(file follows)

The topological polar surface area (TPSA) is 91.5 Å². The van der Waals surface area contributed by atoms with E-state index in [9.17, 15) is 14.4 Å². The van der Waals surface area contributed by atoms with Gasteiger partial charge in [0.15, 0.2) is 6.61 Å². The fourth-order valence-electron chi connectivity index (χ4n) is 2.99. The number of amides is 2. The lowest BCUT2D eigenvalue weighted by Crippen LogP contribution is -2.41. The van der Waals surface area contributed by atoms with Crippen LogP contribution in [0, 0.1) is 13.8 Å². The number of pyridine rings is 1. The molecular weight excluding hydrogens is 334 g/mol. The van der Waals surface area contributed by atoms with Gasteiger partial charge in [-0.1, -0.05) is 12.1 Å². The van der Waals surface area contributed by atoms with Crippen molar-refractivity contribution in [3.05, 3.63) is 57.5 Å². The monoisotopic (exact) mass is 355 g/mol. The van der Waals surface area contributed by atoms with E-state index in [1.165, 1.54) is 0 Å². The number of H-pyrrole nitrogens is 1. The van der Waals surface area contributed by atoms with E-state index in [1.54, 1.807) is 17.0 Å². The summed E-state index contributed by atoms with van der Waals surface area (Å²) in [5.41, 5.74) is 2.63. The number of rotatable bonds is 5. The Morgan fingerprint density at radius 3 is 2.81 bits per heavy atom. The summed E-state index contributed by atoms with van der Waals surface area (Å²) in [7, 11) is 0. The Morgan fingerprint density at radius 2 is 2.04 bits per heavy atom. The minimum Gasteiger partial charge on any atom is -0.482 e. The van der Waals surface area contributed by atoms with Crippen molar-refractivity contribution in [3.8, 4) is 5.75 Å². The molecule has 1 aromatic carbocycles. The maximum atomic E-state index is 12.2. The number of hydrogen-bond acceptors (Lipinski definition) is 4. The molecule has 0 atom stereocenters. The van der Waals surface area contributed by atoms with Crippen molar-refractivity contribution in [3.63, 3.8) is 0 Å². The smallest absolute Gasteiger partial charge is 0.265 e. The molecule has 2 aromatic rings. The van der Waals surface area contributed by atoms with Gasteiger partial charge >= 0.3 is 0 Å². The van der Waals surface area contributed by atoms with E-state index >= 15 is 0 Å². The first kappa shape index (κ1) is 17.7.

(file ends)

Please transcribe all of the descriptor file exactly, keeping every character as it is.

The topological polar surface area (TPSA) is 91.5 Å². The van der Waals surface area contributed by atoms with E-state index in [9.17, 15) is 14.4 Å². The van der Waals surface area contributed by atoms with Gasteiger partial charge in [0.15, 0.2) is 6.61 Å². The fourth-order valence-electron chi connectivity index (χ4n) is 2.99. The number of amides is 2. The lowest BCUT2D eigenvalue weighted by Crippen LogP contribution is -2.41. The van der Waals surface area contributed by atoms with Crippen LogP contribution in [0, 0.1) is 13.8 Å². The number of pyridine rings is 1. The molecular weight excluding hydrogens is 334 g/mol. The van der Waals surface area contributed by atoms with Gasteiger partial charge in [-0.1, -0.05) is 12.1 Å². The van der Waals surface area contributed by atoms with Crippen molar-refractivity contribution in [3.05, 3.63) is 57.5 Å². The monoisotopic (exact) mass is 355 g/mol. The van der Waals surface area contributed by atoms with E-state index in [1.165, 1.54) is 0 Å². The number of H-pyrrole nitrogens is 1. The van der Waals surface area contributed by atoms with E-state index in [1.54, 1.807) is 17.0 Å². The summed E-state index contributed by atoms with van der Waals surface area (Å²) in [5.41, 5.74) is 2.63. The number of rotatable bonds is 5. The Morgan fingerprint density at radius 3 is 2.81 bits per heavy atom. The summed E-state index contributed by atoms with van der Waals surface area (Å²) in [7, 11) is 0. The Morgan fingerprint density at radius 2 is 2.04 bits per heavy atom. The minimum Gasteiger partial charge on any atom is -0.482 e. The van der Waals surface area contributed by atoms with Crippen molar-refractivity contribution in [3.8, 4) is 5.75 Å². The molecule has 1 aromatic carbocycles. The maximum atomic E-state index is 12.2. The number of hydrogen-bond acceptors (Lipinski definition) is 4. The molecule has 0 atom stereocenters. The van der Waals surface area contributed by atoms with Crippen molar-refractivity contribution in [3.63, 3.8) is 0 Å². The smallest absolute Gasteiger partial charge is 0.265 e. The molecule has 2 aromatic rings. The van der Waals surface area contributed by atoms with Gasteiger partial charge >= 0.3 is 0 Å². The van der Waals surface area contributed by atoms with E-state index >= 15 is 0 Å². The first kappa shape index (κ1) is 17.7.